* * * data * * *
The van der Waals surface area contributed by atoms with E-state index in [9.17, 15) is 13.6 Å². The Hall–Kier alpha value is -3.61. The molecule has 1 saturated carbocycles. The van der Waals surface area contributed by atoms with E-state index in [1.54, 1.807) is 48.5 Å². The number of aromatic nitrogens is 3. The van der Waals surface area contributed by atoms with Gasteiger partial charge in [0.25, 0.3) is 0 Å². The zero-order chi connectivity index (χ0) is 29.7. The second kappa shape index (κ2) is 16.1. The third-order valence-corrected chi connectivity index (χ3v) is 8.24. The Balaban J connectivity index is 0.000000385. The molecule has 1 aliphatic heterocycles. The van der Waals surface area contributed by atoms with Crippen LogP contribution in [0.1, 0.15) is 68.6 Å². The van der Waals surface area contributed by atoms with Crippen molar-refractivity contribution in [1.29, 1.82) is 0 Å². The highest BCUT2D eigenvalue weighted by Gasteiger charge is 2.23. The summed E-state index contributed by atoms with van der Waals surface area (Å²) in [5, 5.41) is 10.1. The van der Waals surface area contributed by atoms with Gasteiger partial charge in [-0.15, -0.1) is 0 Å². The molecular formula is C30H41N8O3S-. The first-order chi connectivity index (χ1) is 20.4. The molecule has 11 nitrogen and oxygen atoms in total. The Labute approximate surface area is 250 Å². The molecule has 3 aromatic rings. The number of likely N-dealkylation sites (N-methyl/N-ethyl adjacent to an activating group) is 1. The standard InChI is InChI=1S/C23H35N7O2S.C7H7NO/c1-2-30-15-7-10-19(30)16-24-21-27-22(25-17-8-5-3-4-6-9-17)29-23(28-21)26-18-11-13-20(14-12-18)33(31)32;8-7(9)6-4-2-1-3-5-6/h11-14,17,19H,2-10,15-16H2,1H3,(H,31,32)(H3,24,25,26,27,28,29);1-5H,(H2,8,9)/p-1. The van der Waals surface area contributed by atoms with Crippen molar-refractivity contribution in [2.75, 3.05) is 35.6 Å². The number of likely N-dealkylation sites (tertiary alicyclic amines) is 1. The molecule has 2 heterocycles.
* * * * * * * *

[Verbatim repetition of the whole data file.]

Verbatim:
The van der Waals surface area contributed by atoms with E-state index in [9.17, 15) is 13.6 Å². The Hall–Kier alpha value is -3.61. The molecule has 1 saturated carbocycles. The van der Waals surface area contributed by atoms with E-state index in [1.54, 1.807) is 48.5 Å². The number of aromatic nitrogens is 3. The van der Waals surface area contributed by atoms with Gasteiger partial charge in [0.25, 0.3) is 0 Å². The zero-order chi connectivity index (χ0) is 29.7. The second kappa shape index (κ2) is 16.1. The third-order valence-corrected chi connectivity index (χ3v) is 8.24. The Balaban J connectivity index is 0.000000385. The molecule has 1 aliphatic heterocycles. The van der Waals surface area contributed by atoms with Crippen LogP contribution in [0.1, 0.15) is 68.6 Å². The van der Waals surface area contributed by atoms with Crippen molar-refractivity contribution in [1.29, 1.82) is 0 Å². The highest BCUT2D eigenvalue weighted by Gasteiger charge is 2.23. The summed E-state index contributed by atoms with van der Waals surface area (Å²) in [5, 5.41) is 10.1. The van der Waals surface area contributed by atoms with Gasteiger partial charge in [-0.15, -0.1) is 0 Å². The molecular formula is C30H41N8O3S-. The first-order chi connectivity index (χ1) is 20.4. The molecule has 11 nitrogen and oxygen atoms in total. The Labute approximate surface area is 250 Å². The molecule has 3 aromatic rings. The number of likely N-dealkylation sites (N-methyl/N-ethyl adjacent to an activating group) is 1. The standard InChI is InChI=1S/C23H35N7O2S.C7H7NO/c1-2-30-15-7-10-19(30)16-24-21-27-22(25-17-8-5-3-4-6-9-17)29-23(28-21)26-18-11-13-20(14-12-18)33(31)32;8-7(9)6-4-2-1-3-5-6/h11-14,17,19H,2-10,15-16H2,1H3,(H,31,32)(H3,24,25,26,27,28,29);1-5H,(H2,8,9)/p-1. The van der Waals surface area contributed by atoms with Crippen molar-refractivity contribution in [2.75, 3.05) is 35.6 Å². The number of likely N-dealkylation sites (tertiary alicyclic amines) is 1. The molecule has 2 heterocycles.